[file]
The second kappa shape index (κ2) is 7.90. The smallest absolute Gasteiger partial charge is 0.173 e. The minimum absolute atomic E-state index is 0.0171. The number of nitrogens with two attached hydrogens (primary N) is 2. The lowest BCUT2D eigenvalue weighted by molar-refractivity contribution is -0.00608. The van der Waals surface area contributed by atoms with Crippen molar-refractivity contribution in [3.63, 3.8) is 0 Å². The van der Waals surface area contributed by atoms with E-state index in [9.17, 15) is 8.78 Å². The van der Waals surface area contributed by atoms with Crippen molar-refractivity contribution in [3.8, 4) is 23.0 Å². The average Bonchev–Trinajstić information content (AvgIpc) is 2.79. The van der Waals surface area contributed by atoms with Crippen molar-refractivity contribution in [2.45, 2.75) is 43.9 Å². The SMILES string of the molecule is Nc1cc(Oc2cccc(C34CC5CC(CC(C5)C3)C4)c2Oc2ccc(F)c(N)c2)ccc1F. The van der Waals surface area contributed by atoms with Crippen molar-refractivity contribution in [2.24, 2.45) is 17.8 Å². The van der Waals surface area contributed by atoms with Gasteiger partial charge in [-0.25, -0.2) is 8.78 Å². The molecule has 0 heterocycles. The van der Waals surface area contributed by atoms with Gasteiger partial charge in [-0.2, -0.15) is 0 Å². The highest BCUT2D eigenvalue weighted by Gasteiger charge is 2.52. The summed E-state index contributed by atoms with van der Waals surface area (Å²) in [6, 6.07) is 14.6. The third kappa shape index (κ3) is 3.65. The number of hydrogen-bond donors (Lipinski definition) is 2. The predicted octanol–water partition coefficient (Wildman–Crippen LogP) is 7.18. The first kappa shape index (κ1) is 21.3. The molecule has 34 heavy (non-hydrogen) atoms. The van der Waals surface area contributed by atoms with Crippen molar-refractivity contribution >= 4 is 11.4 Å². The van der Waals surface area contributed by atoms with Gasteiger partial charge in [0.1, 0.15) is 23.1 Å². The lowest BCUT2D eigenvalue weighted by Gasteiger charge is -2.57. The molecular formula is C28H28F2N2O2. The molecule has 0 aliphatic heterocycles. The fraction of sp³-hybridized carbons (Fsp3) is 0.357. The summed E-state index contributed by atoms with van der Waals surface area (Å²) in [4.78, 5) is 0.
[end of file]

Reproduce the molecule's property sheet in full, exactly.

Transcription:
The second kappa shape index (κ2) is 7.90. The smallest absolute Gasteiger partial charge is 0.173 e. The minimum absolute atomic E-state index is 0.0171. The number of nitrogens with two attached hydrogens (primary N) is 2. The lowest BCUT2D eigenvalue weighted by molar-refractivity contribution is -0.00608. The van der Waals surface area contributed by atoms with Crippen molar-refractivity contribution in [3.63, 3.8) is 0 Å². The van der Waals surface area contributed by atoms with E-state index in [9.17, 15) is 8.78 Å². The van der Waals surface area contributed by atoms with Crippen molar-refractivity contribution in [3.8, 4) is 23.0 Å². The average Bonchev–Trinajstić information content (AvgIpc) is 2.79. The van der Waals surface area contributed by atoms with Crippen molar-refractivity contribution in [2.45, 2.75) is 43.9 Å². The SMILES string of the molecule is Nc1cc(Oc2cccc(C34CC5CC(CC(C5)C3)C4)c2Oc2ccc(F)c(N)c2)ccc1F. The van der Waals surface area contributed by atoms with Crippen molar-refractivity contribution in [2.24, 2.45) is 17.8 Å². The van der Waals surface area contributed by atoms with Gasteiger partial charge in [-0.25, -0.2) is 8.78 Å². The molecule has 0 heterocycles. The van der Waals surface area contributed by atoms with Gasteiger partial charge in [-0.2, -0.15) is 0 Å². The highest BCUT2D eigenvalue weighted by Gasteiger charge is 2.52. The summed E-state index contributed by atoms with van der Waals surface area (Å²) in [6, 6.07) is 14.6. The third kappa shape index (κ3) is 3.65. The number of hydrogen-bond donors (Lipinski definition) is 2. The predicted octanol–water partition coefficient (Wildman–Crippen LogP) is 7.18. The first kappa shape index (κ1) is 21.3. The molecule has 34 heavy (non-hydrogen) atoms. The van der Waals surface area contributed by atoms with Crippen molar-refractivity contribution >= 4 is 11.4 Å². The van der Waals surface area contributed by atoms with Gasteiger partial charge in [0.1, 0.15) is 23.1 Å². The lowest BCUT2D eigenvalue weighted by Gasteiger charge is -2.57. The molecular formula is C28H28F2N2O2. The molecule has 0 aliphatic heterocycles. The fraction of sp³-hybridized carbons (Fsp3) is 0.357. The summed E-state index contributed by atoms with van der Waals surface area (Å²) in [4.78, 5) is 0.